The four-team trade had (has?) legs, but the Nuggets kept fielding offers and once Anthony reported to team functions, the franchise decided to stand pat for the time being.

I am adamant in my belief that if Anthony starts the season, the Nuggets will hold onto him until next summer. The West is somewhat depleted with the loss of Amare Stoudemire and Carlos Boozer, so assuming they stay reasonably healthy, the Nuggets are a good bet to be sitting in the Top 4 come February’s trade deadline. At that point, it’s going to be very difficult for the Nugget brass to justify trading away their best player without causing a riot amongst the team’s fan base. Melo will be a good citizen (even if he’s been disingenuous about his desire for a trade) and at that point, he’ll see the light at the end of the tunnel.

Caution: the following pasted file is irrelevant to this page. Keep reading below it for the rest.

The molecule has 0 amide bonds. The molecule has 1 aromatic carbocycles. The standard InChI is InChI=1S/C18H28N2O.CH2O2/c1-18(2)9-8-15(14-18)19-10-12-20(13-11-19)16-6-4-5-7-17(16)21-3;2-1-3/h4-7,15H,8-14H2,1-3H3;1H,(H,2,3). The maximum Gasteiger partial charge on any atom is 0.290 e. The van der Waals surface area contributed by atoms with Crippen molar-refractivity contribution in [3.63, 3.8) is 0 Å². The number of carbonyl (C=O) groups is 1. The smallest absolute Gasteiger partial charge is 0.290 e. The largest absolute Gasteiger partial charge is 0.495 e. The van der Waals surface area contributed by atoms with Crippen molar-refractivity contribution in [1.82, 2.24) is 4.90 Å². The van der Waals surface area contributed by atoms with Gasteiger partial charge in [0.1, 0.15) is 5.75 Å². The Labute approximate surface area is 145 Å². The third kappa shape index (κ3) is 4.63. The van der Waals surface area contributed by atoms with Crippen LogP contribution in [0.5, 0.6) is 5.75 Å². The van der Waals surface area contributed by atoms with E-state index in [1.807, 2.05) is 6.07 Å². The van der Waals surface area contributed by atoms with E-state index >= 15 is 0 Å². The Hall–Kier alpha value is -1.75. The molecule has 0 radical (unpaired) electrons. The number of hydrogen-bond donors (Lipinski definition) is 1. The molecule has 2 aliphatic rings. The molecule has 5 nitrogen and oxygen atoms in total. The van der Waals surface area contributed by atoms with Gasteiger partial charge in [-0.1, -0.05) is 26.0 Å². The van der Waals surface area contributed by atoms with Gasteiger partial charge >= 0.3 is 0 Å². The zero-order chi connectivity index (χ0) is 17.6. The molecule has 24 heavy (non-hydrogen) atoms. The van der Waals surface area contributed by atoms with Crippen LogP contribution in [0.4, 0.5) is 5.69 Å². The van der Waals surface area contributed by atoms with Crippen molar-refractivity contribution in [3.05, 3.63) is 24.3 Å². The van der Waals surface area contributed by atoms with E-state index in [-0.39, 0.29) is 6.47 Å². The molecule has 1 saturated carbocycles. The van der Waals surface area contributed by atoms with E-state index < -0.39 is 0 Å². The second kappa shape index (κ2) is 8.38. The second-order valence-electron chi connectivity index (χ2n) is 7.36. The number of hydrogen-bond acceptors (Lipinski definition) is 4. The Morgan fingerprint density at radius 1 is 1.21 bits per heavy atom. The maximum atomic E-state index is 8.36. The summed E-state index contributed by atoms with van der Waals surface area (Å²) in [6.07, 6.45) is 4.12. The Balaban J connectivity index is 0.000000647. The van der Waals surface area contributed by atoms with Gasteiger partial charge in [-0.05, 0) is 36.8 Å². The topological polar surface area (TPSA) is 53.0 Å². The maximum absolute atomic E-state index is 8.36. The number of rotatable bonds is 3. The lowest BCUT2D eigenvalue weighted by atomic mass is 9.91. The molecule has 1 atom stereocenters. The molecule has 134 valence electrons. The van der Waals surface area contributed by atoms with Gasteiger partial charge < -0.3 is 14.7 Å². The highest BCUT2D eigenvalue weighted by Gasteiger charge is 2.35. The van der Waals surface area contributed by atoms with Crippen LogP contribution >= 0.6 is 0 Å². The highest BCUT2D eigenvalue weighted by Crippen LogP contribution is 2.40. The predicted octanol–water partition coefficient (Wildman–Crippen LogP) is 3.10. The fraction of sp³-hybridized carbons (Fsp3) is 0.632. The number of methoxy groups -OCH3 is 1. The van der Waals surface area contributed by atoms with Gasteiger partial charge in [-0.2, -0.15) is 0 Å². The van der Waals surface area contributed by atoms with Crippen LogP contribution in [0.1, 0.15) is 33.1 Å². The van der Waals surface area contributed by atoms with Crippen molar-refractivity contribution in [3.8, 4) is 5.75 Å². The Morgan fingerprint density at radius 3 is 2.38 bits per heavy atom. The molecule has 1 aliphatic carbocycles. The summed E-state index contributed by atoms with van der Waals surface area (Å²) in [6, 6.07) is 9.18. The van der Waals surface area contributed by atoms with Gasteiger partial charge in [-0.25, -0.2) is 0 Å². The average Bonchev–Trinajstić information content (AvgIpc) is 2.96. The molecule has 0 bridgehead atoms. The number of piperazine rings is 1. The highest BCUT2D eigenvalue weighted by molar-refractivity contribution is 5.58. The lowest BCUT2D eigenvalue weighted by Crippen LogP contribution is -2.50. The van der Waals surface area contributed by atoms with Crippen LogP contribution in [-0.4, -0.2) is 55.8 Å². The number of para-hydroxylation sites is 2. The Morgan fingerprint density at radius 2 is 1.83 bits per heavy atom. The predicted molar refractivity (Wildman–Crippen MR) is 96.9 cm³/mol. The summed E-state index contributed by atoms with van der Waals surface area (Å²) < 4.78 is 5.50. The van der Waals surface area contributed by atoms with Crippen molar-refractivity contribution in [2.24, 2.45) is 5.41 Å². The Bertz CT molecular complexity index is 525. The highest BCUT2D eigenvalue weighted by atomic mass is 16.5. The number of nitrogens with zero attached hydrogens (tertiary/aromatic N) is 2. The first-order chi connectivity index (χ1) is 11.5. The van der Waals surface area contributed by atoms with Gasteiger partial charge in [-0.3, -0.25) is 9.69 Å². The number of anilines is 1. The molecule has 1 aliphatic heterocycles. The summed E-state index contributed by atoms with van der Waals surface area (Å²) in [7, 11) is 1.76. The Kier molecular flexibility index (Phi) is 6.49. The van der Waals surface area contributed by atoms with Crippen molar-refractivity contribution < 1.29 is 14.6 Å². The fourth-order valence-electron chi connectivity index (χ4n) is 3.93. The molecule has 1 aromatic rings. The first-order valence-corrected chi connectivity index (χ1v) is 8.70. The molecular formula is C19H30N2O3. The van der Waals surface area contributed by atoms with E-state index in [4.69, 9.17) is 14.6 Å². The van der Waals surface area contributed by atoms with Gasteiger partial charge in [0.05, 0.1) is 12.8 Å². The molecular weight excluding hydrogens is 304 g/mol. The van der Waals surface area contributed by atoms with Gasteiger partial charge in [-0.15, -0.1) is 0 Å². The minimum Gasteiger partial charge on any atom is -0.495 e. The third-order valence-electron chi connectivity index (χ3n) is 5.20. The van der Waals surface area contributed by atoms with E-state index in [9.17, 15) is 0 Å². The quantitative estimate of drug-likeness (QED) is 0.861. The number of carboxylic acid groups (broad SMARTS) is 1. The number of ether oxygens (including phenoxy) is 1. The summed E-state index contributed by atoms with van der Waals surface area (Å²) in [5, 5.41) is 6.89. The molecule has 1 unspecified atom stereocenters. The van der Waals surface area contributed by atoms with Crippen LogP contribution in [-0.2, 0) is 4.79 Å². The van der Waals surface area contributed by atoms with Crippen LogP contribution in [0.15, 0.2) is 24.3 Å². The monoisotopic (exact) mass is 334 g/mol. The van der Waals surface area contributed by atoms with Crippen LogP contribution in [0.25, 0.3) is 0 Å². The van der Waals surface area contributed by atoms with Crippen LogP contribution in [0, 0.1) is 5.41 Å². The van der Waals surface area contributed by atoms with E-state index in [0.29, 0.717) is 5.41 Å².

In my opinion, the Nuggets are going down the same road as the Raptors did last season, only Bosh’s agent never requested a trade last summer, so Toronto was flying a little blind.

The Nuggets won’t have that excuse.

2010 NBA Preview: #26 to #30

This year, I’m going to preview the NBA season by starting with the lowest of the low and working my way up to my Finals picks. If a franchise is a legitimate championship contender, I’ll focus on what stars have to line up for a title run. If a team is a playoff also-ran, I’ll identify the weaknesses that have to be shored up via trade, free agency or draft over the next couple of seasons to make it a contender. If a team is likely to miss the playoffs, I’ll take a look at the salary cap, and provide a blueprint for how the team should proceed in the near future to get back in the postseason.